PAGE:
About Anglers for Clean Water

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Chesapeake fish need clean water and a healthy habitat. Restoring and sustaining the Chesapeake region's fish stocks are as much about improving water quality and fish habitat as they are about fishery management. But there is all too often a disconnect between the Bay's angling and environmental communities, and sometimes they even work at cross-purposes. Could they join forces? We believe they can.

A Project from the Chesapeake Bay Foundation's Fisheries Program

"If sportsmen and environmentalists worked together, they would be invincible" ~Ted Williams

"Whenever sportsmen combine with environmentalists, you have 60 to 70 percent of the population, an absolutely irresistible coalition," said noted hook-and-bullet outdoor writer Ted Williams. In the Chesapeake, there is definite interest in building that natural partnership.

How Anglers for Clean Water Works

CBF's Anglers for Clean Water (ACW) program aims to grow and strengthen that partnership by reaching out each month to established angling clubs across the Chesapeake Bay watershed to inspire, educate, equip, and mobilize them to be advocates for clean water. CBF's ACW team members—Bill Goldsborough, Chris Moore, and John Page Williams—are all hard-core anglers. Each month they will assemble a package of three-to-four stories about fish habitat and clean water that clubs can share with their members and post on their websites.

Some of the stories will be good news, others not so nice. Either way, the stories will shoot straight about the science, and in many cases, they'll offer Bay-area anglers opportunities to get involved in hands-on projects such as oyster reef restoration and stream buffer planting. From time to time, we'll also ask them to weigh in on specific issues like addressing polluted runoff from urban and suburban areas. Sometimes, the stories will offer tips that can help improve club members' fishing experiences. After all, the more anglers learn about how the Chesapeake and its tributaries "work," the more they will grow in understanding the behavior of the fish they seek through the seasons.

Making Things Happen

Things never happen as fast as we would like, especially reversing a century-long decline in a large ecosystem like the Chesapeake's. We've been at this Bay-cleanup business for over thirty years. During that time, the human population in the Chesapeake watershed has grown from twelve to eighteen million. Want to guess how that growth has affected livestock numbers, or acres of forests and fields cleared for pavement, concrete, and rooftops, or cars on the roads?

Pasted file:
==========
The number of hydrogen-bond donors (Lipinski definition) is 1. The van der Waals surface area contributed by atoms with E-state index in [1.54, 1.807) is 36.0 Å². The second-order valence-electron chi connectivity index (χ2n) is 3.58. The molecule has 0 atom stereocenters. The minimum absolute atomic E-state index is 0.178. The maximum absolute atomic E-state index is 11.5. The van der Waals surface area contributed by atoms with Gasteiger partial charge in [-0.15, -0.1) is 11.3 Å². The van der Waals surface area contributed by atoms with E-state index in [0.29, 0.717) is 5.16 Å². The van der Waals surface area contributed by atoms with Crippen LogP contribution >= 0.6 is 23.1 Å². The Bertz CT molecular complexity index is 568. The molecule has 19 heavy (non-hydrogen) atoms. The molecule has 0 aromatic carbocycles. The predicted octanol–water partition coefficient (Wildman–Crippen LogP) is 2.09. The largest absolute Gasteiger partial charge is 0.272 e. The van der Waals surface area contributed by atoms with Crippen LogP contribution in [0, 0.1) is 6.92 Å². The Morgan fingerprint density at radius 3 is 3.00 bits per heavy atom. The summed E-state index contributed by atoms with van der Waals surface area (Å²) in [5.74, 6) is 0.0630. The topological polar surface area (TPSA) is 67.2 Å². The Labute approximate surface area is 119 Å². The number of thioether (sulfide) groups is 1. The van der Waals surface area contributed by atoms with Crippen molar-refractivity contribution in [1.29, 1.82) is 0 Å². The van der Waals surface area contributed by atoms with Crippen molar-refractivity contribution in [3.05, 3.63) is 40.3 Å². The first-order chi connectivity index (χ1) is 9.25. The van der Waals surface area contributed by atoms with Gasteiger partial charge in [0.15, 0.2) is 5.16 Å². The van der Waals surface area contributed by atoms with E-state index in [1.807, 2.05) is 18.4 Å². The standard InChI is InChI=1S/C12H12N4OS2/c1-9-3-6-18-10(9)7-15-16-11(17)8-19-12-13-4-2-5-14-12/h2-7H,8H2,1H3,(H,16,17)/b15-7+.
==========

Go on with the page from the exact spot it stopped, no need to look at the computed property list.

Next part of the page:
But we have the best ecosystem science on Earth telling us where we are now and what more we need to accomplish. The news is good: we're halfway there, and the Clean Water Blueprint is designed with two-year milestones to make sure we get there by 2025. Now imagine how much good might come if anglers and environmentalists joined forces to advance the Chesapeake Clean Water Blueprint and the improved fish habitat that will come from it.

Want to learn more and join in?
Well, here we go…

  1. Start Here: What is the Chesapeake Clean Water Blueprint?
  2. Then check out the other links on the Clean Water Blueprint page, especially the interactive map at Clean Water Works! You'll note multiple projects and success stories related to fish habitat.
  3. Finally, check out "Give Something Back to the Chesapeake," a guide to helping create more clean water success stories and creating better fish habitat in the Chesapeake and its rivers.

Oh, and if your organization isn't already part of Anglers for Clean Water, sign up today!

Four Ways You Can Help

Helping to restore the Bay's health doesn't require us to be scientists but instead, active citizens. Restoring habitat such as oyster reefs and reducing pollution in the water around them are absolutely essential to healthy stocks of fish and crabs. Here are four ways anglers can respond actively to those challenges:

  1. Reducing your personal impact on the Chesapeake ecosystem by becoming as "green" as possible in the ways we live our lives and run our boats. Anglers for Clean Water will offer suggestions on both from time to time.
  2. "Giving something back" to the Bay and its tributaries by participating in well-organized, hands-on restoration projects. Most monthly Anglers for Clean Water e-mailings will include regional volunteer opportunities.
  3. Supporting the big Chesapeake Clean Water Blueprint solutions, such as improving wastewater treatment and reducing pollution in urban/suburban rainwater runoff. This category includes looking for political solutions, supporting legislation, making sure that government programs operate effectively, and, yes, paying taxes to keep them going. Again, ACW will offer information and opportunities to weigh in.
  4. Making a donation to help CBF maintain our momentum toward a restored Bay, rivers, and streamsfor today and generations to come. Every donation makes an impact. Did you know:
    • $25 can plant five native trees for a streamside buffer.
    • $50 can grow 5,000 native oysters.
    • $500 can send seven students for a day of learning in and around the Bay.

Donate

Share Your Clean Water Story

What does the Bay, its rivers and streams mean to you? What impact have the Bay and its local waters had on your life? We'd like to know.

Share Your Story

Save the Bay

Founded in 1967, the Chesapeake Bay Foundation (CBF) is the largest independent conservation organization dedicated solely to saving the Bay.

Save the Bay